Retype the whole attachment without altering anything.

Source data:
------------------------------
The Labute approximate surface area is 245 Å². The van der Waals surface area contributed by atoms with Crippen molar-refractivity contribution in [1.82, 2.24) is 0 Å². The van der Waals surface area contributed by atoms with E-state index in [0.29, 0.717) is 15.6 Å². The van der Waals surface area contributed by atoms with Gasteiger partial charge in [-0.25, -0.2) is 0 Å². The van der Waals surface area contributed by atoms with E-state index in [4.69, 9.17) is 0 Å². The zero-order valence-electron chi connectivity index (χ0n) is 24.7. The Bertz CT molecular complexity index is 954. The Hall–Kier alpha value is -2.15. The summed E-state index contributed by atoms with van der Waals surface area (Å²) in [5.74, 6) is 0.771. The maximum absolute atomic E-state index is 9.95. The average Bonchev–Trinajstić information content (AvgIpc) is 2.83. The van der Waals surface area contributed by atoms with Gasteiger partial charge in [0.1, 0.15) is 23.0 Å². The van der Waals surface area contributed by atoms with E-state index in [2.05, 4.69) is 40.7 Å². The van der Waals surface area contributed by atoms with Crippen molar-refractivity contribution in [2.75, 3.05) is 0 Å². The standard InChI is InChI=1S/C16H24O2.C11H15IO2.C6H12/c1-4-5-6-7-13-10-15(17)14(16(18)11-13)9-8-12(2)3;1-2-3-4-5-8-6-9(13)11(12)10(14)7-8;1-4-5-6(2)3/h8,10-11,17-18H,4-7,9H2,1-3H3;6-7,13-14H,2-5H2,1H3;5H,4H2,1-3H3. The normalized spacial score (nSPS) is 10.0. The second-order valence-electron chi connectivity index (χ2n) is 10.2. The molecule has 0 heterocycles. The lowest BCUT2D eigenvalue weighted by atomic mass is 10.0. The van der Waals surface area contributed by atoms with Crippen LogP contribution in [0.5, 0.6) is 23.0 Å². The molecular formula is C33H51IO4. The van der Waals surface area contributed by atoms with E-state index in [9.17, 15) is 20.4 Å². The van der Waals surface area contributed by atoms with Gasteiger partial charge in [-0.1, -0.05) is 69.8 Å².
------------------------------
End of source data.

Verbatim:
The Labute approximate surface area is 245 Å². The van der Waals surface area contributed by atoms with Crippen molar-refractivity contribution in [1.82, 2.24) is 0 Å². The van der Waals surface area contributed by atoms with E-state index in [0.29, 0.717) is 15.6 Å². The van der Waals surface area contributed by atoms with Gasteiger partial charge in [-0.25, -0.2) is 0 Å². The van der Waals surface area contributed by atoms with E-state index in [4.69, 9.17) is 0 Å². The zero-order valence-electron chi connectivity index (χ0n) is 24.7. The Bertz CT molecular complexity index is 954. The Hall–Kier alpha value is -2.15. The summed E-state index contributed by atoms with van der Waals surface area (Å²) in [5.74, 6) is 0.771. The maximum absolute atomic E-state index is 9.95. The average Bonchev–Trinajstić information content (AvgIpc) is 2.83. The van der Waals surface area contributed by atoms with Gasteiger partial charge in [0.1, 0.15) is 23.0 Å². The van der Waals surface area contributed by atoms with E-state index in [2.05, 4.69) is 40.7 Å². The van der Waals surface area contributed by atoms with Crippen molar-refractivity contribution in [2.75, 3.05) is 0 Å². The standard InChI is InChI=1S/C16H24O2.C11H15IO2.C6H12/c1-4-5-6-7-13-10-15(17)14(16(18)11-13)9-8-12(2)3;1-2-3-4-5-8-6-9(13)11(12)10(14)7-8;1-4-5-6(2)3/h8,10-11,17-18H,4-7,9H2,1-3H3;6-7,13-14H,2-5H2,1H3;5H,4H2,1-3H3. The normalized spacial score (nSPS) is 10.0. The second-order valence-electron chi connectivity index (χ2n) is 10.2. The molecule has 0 heterocycles. The lowest BCUT2D eigenvalue weighted by atomic mass is 10.0. The van der Waals surface area contributed by atoms with Crippen LogP contribution in [0.5, 0.6) is 23.0 Å². The molecular formula is C33H51IO4. The van der Waals surface area contributed by atoms with E-state index in [9.17, 15) is 20.4 Å². The van der Waals surface area contributed by atoms with Gasteiger partial charge in [-0.1, -0.05) is 69.8 Å².